A Case of Opportunity's Last Knock?


Can Community West reasonably expect to climb out from under its NPAs and TARP obligations? Much as I wish it weren't so, seems to me there's no way out without a highly diluted capital raise or a sale. Had CWBC sold last summer for 80% of book and taken PacWest stock, its value today would be close to $9 per share vs today's $2.30. I submit it's more likely than not that an interested buyer's share price will continue to outperform CWBC's.

Disclosure: As of this posting, I own significant shares of CWBC and may subsequently either dispose of them or purchase more.

Prospective Buyers
PacWest Bancorp, Los Angeles, CA (PACW) has expressed interest in filling out franchise, and recently hired CWBC's former President, Lynda Nahra
Umpqua Holdings, Portland, OR (UMPQ) recently tried and failed to buy nearby American Perspective Bank of San Luis Obispo, CA (APBA), suggesting interest in a regional acquisition
AmericanWest Bank, Spokane, WA (private) Chairman Scott Kisting has said he'd like to triple in size over next several years mainly via acquisition
Financial Snapshot
(as of 3/31/2012)

Total assets:
$623M
Tangible book value per share:
$6.00
NPAs to assets:
6.9%
Price to book:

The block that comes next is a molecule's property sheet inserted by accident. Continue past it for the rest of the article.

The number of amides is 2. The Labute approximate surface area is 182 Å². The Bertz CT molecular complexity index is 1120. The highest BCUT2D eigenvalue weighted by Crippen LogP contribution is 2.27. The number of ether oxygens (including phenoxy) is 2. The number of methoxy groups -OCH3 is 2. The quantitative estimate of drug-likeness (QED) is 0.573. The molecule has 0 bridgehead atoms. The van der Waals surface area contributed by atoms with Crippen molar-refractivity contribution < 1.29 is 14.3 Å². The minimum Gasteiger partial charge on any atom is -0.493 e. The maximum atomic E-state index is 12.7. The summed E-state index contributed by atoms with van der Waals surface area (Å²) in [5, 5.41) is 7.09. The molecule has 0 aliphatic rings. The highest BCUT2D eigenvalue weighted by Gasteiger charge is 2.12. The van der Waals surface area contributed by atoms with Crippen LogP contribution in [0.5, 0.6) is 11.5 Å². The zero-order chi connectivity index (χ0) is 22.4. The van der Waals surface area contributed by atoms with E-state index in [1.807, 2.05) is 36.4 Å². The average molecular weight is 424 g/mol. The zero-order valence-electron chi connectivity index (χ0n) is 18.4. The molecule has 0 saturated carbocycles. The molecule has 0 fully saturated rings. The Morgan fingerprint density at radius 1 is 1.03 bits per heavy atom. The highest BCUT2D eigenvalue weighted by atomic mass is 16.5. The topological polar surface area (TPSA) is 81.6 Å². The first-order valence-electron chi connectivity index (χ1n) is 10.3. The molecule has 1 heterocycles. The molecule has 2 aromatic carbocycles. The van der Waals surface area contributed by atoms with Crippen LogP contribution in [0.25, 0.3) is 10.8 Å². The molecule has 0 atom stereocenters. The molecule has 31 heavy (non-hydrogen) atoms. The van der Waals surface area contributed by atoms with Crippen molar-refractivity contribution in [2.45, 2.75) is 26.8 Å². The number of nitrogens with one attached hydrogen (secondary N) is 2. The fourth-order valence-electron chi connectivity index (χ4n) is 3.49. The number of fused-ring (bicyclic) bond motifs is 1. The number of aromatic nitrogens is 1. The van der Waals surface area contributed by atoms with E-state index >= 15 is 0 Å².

38%
Market cap:
$13.8M
Dividend yield:
0.00%
Trailing 12-month return on assets:
-1.59%
Trailing 12-month return on equity:
-17.4%
TARP
$15.6M
The Crew
William Peeples, Chairman
Martin Plourd, Acting President and CEO
Robert Bartlein, Vice Chairman
Red Flags

In January, CWBC signed a highly restrictive consent order with the OCC and regulators have indicated they won't allow payment of TARP dividends.

NPAs are up from 4.6% a year ago, 5.4% at year end, and climbing. Retained earnings are pretty much gone. And of $51M of remaining equity $15.6M (30%) is TARP.

CEO Marty Plourd was the COO and a Director of Temecula Valley Bank from July 2005 until the bank was seized in 2009, attracting criticism of the FDIC Inspector General for "risk controls related to concentrations in commercial real estate and land development loans" and "inadequate supervision of lending units." I want to believe it was CEO Wacknitz's fault, but is that naive?

Chairman William Peeples seems to be a decent guy, was a founder of the bank, clearly believes in it, is constantly buying Community West's stock in the open market, and now owns 840,000 shares, yet appears oddly disinterested in prospective buyers knocking at the door: